10. May 13, 2019 at 9:19 am

    Syndergaards FIP is 3.56….. a few missed pitches…a few pieces of Hitter Luckiness—5 plus ERA.

    He looks generally better than his box scores, although he’s still not a guy who is out executing his own stuff, or adding brains to the Brawn. His faults seem to be of execution and attack plan.

    • May 13, 2019 at 11:38 am

      I don’t agree that Syndergaard has looked better than his box scores. He’s looked good against the Twins and the Reds and maybe the second game against the Nats. Otherwise, he’s looked pretty mediocre

  11. Eraff
    May 13, 2019 at 2:13 pm

    Is an FIP of 3.56 Mediocre?…or is it just well beneath expectations, and history?

    I’ll assume that those FIP and ERA numbers should come to a better reconciliation, rather than being over a point and a half apart. I’m not a fan of short measures, but Noah’s downside seems to be as it always has been…He’s reliant on Great Stuff, and Great Stuff Alone.

    I’ve not been biggest Noah Fan in terms of forward projection as a Pitcher….too much Arm, not enough Brain and Execution. He’s been talking approach, so I’m hopeful….but his execution and his choices remain geared to Brawn, in Big Spots. I also believe he’s been selectively unlucky by a bit, this year.

    • May 13, 2019 at 2:51 pm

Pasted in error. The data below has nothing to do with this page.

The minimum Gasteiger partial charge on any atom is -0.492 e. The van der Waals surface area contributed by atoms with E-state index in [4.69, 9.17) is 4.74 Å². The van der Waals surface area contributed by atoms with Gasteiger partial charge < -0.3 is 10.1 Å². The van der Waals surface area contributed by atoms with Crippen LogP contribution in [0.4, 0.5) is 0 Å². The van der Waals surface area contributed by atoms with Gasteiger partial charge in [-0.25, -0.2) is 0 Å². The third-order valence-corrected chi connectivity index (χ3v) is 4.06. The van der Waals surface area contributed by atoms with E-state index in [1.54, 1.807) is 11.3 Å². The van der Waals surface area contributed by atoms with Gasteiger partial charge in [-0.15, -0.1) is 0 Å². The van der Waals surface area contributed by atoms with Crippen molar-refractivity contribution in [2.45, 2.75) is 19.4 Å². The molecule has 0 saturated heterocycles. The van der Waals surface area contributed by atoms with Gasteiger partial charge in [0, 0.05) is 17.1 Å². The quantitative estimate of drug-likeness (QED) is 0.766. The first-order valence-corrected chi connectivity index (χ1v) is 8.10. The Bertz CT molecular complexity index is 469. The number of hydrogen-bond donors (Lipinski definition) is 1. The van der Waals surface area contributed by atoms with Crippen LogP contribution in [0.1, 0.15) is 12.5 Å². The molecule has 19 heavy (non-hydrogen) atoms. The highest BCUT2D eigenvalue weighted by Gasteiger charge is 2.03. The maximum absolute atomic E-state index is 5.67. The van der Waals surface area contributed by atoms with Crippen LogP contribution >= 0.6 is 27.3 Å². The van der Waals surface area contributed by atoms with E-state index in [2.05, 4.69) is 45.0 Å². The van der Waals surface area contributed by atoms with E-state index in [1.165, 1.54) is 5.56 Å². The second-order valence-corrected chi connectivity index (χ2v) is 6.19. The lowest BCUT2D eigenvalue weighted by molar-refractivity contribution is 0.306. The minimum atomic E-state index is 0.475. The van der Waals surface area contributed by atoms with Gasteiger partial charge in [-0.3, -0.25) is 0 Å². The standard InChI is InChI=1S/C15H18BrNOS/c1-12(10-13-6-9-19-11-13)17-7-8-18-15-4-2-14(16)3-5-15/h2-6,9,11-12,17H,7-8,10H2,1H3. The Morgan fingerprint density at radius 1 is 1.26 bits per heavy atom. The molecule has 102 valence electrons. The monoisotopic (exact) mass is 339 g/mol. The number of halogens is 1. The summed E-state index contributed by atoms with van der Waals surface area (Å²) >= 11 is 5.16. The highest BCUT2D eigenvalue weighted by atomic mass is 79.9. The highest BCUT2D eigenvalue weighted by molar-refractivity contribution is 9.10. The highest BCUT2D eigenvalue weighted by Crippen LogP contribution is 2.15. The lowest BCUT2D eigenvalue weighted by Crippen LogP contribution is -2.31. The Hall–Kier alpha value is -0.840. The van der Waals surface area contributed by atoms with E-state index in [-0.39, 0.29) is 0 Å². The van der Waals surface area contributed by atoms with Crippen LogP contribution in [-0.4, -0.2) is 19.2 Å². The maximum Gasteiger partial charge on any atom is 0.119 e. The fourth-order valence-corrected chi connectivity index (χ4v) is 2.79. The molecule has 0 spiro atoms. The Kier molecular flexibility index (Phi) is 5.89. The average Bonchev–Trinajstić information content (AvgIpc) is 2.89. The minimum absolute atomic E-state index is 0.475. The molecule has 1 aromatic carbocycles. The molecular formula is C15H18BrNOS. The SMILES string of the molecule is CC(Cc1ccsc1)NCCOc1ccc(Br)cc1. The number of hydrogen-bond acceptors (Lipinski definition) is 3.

FIP normalizes strand rate. Typically, Noah has been better than average in strand rate but this year he’s been much worse, in the bottom 10 of qualified pitchers.

      You can say he’s due for some better luck in the category but it’s not like he’s giving up the same number of hits and it’s just sequencing that is doing him in. He’s giving up more hits (and more homers) over his already elevated hit rate, at least among top of the rotation starters.

      If he keeps allowing 9.7 H/9 and 1.3 HR/9 — I don’t see him ending the year with a 3.56 ERA.

  12. Eraff
    May 13, 2019 at 6:10 pm

    Yeah…it’s not a given that ERA/FIP would reconcile back to the more optimistic rate.

    When we discussed Extending Pitchers last year, i was reticent on Noah… I would not want to give a No Brain/All Stuff Guy lots of long money. His talk has changed—maybe there’s better ahead